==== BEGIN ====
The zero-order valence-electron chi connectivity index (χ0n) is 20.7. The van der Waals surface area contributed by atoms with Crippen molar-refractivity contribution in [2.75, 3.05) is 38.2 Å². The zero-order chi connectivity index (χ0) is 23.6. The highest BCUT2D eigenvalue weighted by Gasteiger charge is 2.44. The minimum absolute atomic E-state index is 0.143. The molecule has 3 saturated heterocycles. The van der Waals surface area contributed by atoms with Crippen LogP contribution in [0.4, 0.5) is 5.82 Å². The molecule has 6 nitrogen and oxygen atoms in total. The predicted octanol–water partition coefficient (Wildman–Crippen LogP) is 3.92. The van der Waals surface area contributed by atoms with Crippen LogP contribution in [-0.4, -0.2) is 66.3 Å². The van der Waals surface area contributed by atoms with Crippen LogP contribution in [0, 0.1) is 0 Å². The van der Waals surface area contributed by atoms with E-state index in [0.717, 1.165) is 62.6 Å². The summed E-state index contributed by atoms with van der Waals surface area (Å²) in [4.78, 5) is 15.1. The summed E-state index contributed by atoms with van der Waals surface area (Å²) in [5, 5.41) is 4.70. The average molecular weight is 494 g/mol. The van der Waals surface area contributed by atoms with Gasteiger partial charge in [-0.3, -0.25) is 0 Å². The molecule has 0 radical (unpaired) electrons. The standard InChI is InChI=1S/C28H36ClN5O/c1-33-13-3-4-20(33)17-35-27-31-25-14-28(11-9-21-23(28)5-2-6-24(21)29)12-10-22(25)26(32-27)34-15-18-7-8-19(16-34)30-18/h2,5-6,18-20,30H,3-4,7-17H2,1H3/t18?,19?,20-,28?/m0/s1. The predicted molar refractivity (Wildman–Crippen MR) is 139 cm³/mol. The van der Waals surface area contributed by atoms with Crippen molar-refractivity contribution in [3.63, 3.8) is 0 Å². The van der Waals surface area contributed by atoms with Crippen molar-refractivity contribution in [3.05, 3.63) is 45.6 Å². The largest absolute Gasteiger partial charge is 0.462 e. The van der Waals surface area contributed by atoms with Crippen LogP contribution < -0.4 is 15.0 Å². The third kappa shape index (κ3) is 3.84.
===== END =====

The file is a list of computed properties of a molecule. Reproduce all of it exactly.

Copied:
The zero-order valence-electron chi connectivity index (χ0n) is 20.7. The van der Waals surface area contributed by atoms with Crippen molar-refractivity contribution in [2.75, 3.05) is 38.2 Å². The zero-order chi connectivity index (χ0) is 23.6. The highest BCUT2D eigenvalue weighted by Gasteiger charge is 2.44. The minimum absolute atomic E-state index is 0.143. The molecule has 3 saturated heterocycles. The van der Waals surface area contributed by atoms with Crippen LogP contribution in [0.4, 0.5) is 5.82 Å². The molecule has 6 nitrogen and oxygen atoms in total. The predicted octanol–water partition coefficient (Wildman–Crippen LogP) is 3.92. The van der Waals surface area contributed by atoms with Crippen LogP contribution in [-0.4, -0.2) is 66.3 Å². The van der Waals surface area contributed by atoms with Crippen LogP contribution in [0, 0.1) is 0 Å². The van der Waals surface area contributed by atoms with E-state index in [0.717, 1.165) is 62.6 Å². The summed E-state index contributed by atoms with van der Waals surface area (Å²) in [4.78, 5) is 15.1. The summed E-state index contributed by atoms with van der Waals surface area (Å²) in [5, 5.41) is 4.70. The average molecular weight is 494 g/mol. The van der Waals surface area contributed by atoms with Gasteiger partial charge in [-0.3, -0.25) is 0 Å². The molecule has 0 radical (unpaired) electrons. The standard InChI is InChI=1S/C28H36ClN5O/c1-33-13-3-4-20(33)17-35-27-31-25-14-28(11-9-21-23(28)5-2-6-24(21)29)12-10-22(25)26(32-27)34-15-18-7-8-19(16-34)30-18/h2,5-6,18-20,30H,3-4,7-17H2,1H3/t18?,19?,20-,28?/m0/s1. The predicted molar refractivity (Wildman–Crippen MR) is 139 cm³/mol. The van der Waals surface area contributed by atoms with Crippen molar-refractivity contribution in [3.63, 3.8) is 0 Å². The van der Waals surface area contributed by atoms with Crippen molar-refractivity contribution in [3.05, 3.63) is 45.6 Å². The largest absolute Gasteiger partial charge is 0.462 e. The van der Waals surface area contributed by atoms with Crippen LogP contribution < -0.4 is 15.0 Å². The third kappa shape index (κ3) is 3.84.